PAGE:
Come See About Me? The length of the poem also suggests that the poetic voice remembers the memory fondly or that the memory was from a long time ago.
December 02, I sped down Dyke Hill, no hands, famous, learning, dominus domine dominum. I smiled as wide as a child who went missing on the way home from school. I spend down Dyke Hill, no hands, famous, learning, dominus domine dominum. I pulled my hair forward with a steel comb that I blew like Mick, my lips numb as a two-hour snog.
Dave Dee Dozy … try me. The clever smell of my satchel.
My thick kids wince. I say to my stale wife Six hits by Dusty Springfield. I smiled as wide as a child who went missing on the way home from school. November 30, The Nile rises in April. How can we know the dancer from the dance? I can give you the B-side of the Supremes one.
Each stanza has a lexical field: I lived in a kind of fizzing hope. In the schoolchildren one, he starts out that way, then gets hijacked into imagining Maud as a child, and diverts from there.
Name the prime Minister of Rhodesia. My thick kids wince. November 29, My mother kept my mascot Gonk on the TV set for a year.
The one with all the answers. The poem is divided into 4 stanzas. This is supported by the high quantity of facts. These also create excitement and optimism and help construct the atmosphere of a being in a tournament- it involves the reader within the poetic voices memory.
The poem has no fixed rhythm, this shows the informality and how comfortable the poetic voice is with the memory.
Stale wife, thick kids, the boss, no one cares. Within that context, the Yeats reference could simply be another in the listing of things remembered from I knew the capitals, the Kings and Queens, the dates.
In class, the white sleeve of my shirt saluted again and again. I want it back. December 01, Later, I whooped at the side of my bike, a cowboy, mounted it running in one jump.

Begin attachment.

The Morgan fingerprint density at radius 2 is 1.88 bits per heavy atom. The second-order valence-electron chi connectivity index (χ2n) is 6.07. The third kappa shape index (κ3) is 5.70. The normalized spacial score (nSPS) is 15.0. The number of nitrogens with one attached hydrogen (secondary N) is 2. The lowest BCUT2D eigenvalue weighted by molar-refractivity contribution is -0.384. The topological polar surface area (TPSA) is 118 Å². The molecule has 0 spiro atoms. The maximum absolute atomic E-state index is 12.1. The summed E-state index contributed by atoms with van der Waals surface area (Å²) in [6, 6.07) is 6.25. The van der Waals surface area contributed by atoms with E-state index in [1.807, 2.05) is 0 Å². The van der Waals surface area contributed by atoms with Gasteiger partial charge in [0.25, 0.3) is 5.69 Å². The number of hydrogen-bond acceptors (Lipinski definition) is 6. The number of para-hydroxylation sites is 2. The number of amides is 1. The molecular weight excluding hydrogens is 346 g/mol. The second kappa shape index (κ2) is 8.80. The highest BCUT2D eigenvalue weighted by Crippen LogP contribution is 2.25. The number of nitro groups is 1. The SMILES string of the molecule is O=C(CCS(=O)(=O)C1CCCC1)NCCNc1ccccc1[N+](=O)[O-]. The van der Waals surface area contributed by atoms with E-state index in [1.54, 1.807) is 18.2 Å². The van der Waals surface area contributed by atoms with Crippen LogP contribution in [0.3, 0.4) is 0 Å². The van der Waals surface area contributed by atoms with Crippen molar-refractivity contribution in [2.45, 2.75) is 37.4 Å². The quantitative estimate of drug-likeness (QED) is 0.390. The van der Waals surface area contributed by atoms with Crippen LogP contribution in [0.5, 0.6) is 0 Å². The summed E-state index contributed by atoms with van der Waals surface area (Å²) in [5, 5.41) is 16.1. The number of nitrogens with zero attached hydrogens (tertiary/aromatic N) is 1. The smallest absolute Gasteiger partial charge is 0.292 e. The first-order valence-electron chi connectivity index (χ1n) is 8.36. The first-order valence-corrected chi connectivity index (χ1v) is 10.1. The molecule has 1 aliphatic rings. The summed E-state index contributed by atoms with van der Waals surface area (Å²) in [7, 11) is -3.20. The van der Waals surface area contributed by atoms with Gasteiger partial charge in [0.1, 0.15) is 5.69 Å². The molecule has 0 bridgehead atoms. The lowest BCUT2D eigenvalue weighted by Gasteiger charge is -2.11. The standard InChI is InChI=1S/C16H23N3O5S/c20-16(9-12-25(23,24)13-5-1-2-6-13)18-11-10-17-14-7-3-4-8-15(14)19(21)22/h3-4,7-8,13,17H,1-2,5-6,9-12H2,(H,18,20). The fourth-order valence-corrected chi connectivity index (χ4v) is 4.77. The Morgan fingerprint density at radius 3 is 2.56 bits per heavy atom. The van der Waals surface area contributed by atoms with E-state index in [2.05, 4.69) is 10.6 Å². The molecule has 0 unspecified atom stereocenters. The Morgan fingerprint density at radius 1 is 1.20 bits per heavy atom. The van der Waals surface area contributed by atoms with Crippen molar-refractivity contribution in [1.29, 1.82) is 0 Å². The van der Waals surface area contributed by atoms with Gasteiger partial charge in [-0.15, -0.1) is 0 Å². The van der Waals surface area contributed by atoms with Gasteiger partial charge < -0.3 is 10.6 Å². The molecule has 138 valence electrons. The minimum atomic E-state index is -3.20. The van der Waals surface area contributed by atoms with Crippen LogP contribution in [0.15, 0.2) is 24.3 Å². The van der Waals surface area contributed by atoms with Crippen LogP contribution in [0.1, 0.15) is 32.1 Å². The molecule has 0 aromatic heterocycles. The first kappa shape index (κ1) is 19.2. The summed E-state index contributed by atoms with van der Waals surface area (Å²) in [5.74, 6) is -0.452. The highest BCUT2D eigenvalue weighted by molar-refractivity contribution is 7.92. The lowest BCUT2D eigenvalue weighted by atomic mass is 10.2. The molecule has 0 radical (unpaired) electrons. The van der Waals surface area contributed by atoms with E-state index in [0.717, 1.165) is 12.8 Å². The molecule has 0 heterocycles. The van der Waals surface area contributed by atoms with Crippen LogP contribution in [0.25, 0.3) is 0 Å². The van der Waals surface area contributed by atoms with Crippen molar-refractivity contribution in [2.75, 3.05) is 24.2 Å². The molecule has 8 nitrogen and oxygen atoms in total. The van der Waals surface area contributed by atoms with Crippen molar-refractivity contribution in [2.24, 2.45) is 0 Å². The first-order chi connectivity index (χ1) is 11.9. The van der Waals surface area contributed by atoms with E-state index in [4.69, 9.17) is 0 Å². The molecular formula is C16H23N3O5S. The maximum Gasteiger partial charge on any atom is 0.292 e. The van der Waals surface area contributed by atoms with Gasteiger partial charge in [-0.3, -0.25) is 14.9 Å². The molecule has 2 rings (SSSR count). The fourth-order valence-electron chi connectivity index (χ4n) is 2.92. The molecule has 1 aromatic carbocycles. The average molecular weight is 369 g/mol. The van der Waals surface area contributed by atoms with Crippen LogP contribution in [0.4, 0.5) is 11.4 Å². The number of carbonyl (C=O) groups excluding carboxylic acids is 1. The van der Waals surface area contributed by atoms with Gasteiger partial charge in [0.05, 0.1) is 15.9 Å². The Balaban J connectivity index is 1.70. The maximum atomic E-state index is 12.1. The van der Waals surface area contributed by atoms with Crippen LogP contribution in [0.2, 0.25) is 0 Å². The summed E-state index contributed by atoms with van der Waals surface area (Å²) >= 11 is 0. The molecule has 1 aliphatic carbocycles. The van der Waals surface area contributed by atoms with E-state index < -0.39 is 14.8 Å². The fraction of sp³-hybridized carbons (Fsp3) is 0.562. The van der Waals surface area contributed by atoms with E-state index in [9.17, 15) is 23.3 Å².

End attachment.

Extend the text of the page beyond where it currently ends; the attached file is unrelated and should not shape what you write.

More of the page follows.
Name the Prime Minister of Rhodesia. I ran to the Spinney in my prize shoes, up Churchill Way, up Nelson Drive, over pink pavements that girls chalked on, in a blue evening; and I stamped the pawprints of badgers and skunks in the mud.
The Nile rises in April. I can give you the B-side of the Supremes one. The clever smell of my satchel. How many florins in a pound? How many florins in a pound?Transcript of AQA ELL Paper 1, Views & Voices - Carol Ann Duffy.
The Captain of the Top of the Form Team Nostalgia Before You Were Mine Beachcomber First Love Valentine The Biographer Litany Stafford Afternoons The Cliche Kid Small Female Skull Never Go Back Close Mean Time. Carol Ann Duffy - Notes on Five Poems 1. Carol Ann Duffy –An analysis of key themes from five poems 2.
CHILDHOODNotes from “Originally”Repeatedly returns to the metaphor of childhood as a “country” – echoes ofL.P. Hartley’s “The past is a foreign country; they do things differentlythere.
'Do wah diddy, Baby, love, oh pretty woman, were in the Top Ten that month, October and the Beatles.' The syndetic listing, including the alliteration of 'Top Ten' surround the semantic field of s in Britain. Both Carol Ann Duffy and Simon Armitage use a range of methods in their exploration of the theme of change.
Duffy 's poems tend to be more personal although in her poems about change, such as 'Pluto ' and 'The Captain of the Top of the Form Team ' she writes in a male voice which then distances her from the speaker. Analysis of Carol Ann Duffy's poem, 'The Captain of the Top of the Form Team', as part of the AQA A-level English Language and Literature specification (/) Pinned to Captain of the Top of the Form Team PPt Suitable for the new A level for English literature/language as a comprehensive look into Duffy's poem.